Leak Detection provides protection
Members of the cold chain are guilty of ignoring fridge leaking. Many managers think regularly topping off lost refrigerant is cheaper than repair service. However, leak detection technology in the cold chain industry allows managers to act by preemptively alerting them when a leak is likely to occur so they can seek timely maintenance or appliance repair before equipment breaks.
The Clean Air Act and leak detectors prevent deadly emissions before they happen, but the Clean Air Act’s mandatory compliance makes for universal adoption. In the past, while detection devices like Bacharach’s TruPointe already existed, managers had little incentive to invest in one. However, refrigerant detection devices can provide the crucial data managers need to meet these standards when coupled with more stringent government regulations.
Avoid freon leaks by avoiding freon
Natural refrigerants reduce the climate impacts from refrigerator leaks since they have a low-global warming potential. For decades, flammable gases scared off consumers, but with new precautionary systems, natural refrigerants are losing their taboo status and are even more efficient than current HFC refrigerants. As a result of stricter emissions regulations and a commitment to uphold the international Kigali Amendment, Europe now uses natural coolants like carbon dioxide and ammonia in place of the climate-negative HFC refrigerants. Despite weak Federal regulations, climate advocates urge legislators to outline the US’s adoption of natural refrigerants and follow Europe’s leadership. California leads the regulatory charge in the US, aggressively replacing HFCs with climate-friendly options.
Many companies also embrace the business benefits of natural refrigerants. ALDI, the German grocery chain with over 250 locations in the US, transitioned 238 of its stores to CO2-chilled refrigerators. The elite EPA GreenChill certification program celebrates ALDI’s bold climate action, which has the most GreenChill certifications of any supermarket company. The accreditation recognizes stores that meet specific requirements for the sustainable refrigerant type, emissions, and charge. If every supermarket reduced its carbon footprint to meet GreenChill criteria, the industry could avoid releasing 30 million tons of carbon dioxide equivalent yearly. That has the same yearly impact as taking 6.5 million cars – or 2% of all vehicles – off the road in the US. A combination of regulations and big ideas, like natural refrigerants and leak detection, will elevate the cold chain industry to perform better while reducing the current environmental costs.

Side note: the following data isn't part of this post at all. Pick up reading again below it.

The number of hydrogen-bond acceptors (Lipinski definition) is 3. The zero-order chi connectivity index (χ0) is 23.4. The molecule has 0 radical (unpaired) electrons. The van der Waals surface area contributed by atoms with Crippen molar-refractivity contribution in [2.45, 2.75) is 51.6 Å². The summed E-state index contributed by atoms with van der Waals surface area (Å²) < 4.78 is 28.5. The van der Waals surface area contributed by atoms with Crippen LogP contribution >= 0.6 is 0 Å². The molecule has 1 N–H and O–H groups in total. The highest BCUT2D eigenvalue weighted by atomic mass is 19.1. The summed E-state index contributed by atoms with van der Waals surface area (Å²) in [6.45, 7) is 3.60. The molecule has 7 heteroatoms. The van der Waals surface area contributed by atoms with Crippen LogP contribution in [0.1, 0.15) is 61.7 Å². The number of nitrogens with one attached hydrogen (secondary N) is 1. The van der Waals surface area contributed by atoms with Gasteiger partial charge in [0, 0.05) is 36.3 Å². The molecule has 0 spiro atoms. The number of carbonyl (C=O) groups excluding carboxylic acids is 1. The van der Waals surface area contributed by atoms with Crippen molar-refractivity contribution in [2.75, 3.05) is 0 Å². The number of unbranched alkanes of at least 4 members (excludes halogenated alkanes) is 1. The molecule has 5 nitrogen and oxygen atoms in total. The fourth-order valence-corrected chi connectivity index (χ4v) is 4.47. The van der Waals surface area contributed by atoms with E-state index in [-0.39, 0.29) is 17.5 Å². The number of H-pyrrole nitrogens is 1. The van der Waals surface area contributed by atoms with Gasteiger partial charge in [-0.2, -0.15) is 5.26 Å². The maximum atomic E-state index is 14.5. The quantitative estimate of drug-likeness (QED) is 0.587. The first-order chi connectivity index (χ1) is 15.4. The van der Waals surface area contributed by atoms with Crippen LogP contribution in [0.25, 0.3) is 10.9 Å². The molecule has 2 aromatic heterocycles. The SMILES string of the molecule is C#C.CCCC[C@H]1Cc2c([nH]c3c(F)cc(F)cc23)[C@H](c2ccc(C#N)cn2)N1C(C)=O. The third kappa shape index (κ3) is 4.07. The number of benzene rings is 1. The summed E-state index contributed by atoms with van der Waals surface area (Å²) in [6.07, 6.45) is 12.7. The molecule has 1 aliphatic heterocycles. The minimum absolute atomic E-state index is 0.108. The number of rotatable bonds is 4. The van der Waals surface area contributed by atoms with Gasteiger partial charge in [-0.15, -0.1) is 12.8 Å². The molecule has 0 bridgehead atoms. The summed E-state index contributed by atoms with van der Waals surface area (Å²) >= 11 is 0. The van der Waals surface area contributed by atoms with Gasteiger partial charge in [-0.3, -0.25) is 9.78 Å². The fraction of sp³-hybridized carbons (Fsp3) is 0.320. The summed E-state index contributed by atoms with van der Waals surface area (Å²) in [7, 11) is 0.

The London smog crisis of 1952 catalyzed momentous industry and regulatory action because the adverse health effects were undeniable. Because refrigerant leaks are invisible, the dire consequences of refrigerant emissions fly under the radar but still pose a significant risk to human health long-term. The rise of refrigerant leak detection and natural refrigerants guided by the policy will produce a better, safer, and more efficient cold chain industry. While there may not be a precise catalyzing moment in this revolution, it is time to transform the cold chain industry to ensure sustainable development for all nations.
Therma° can help detect signs of refrigerant leaks
A high-quality temperature and humidity monitor can not only help you save on energy costs, reduce spoilage, and extend the life of your equipment, but it can also alert you to fluctuations in temperature and humidity, which are early signs of refrigerant leaks.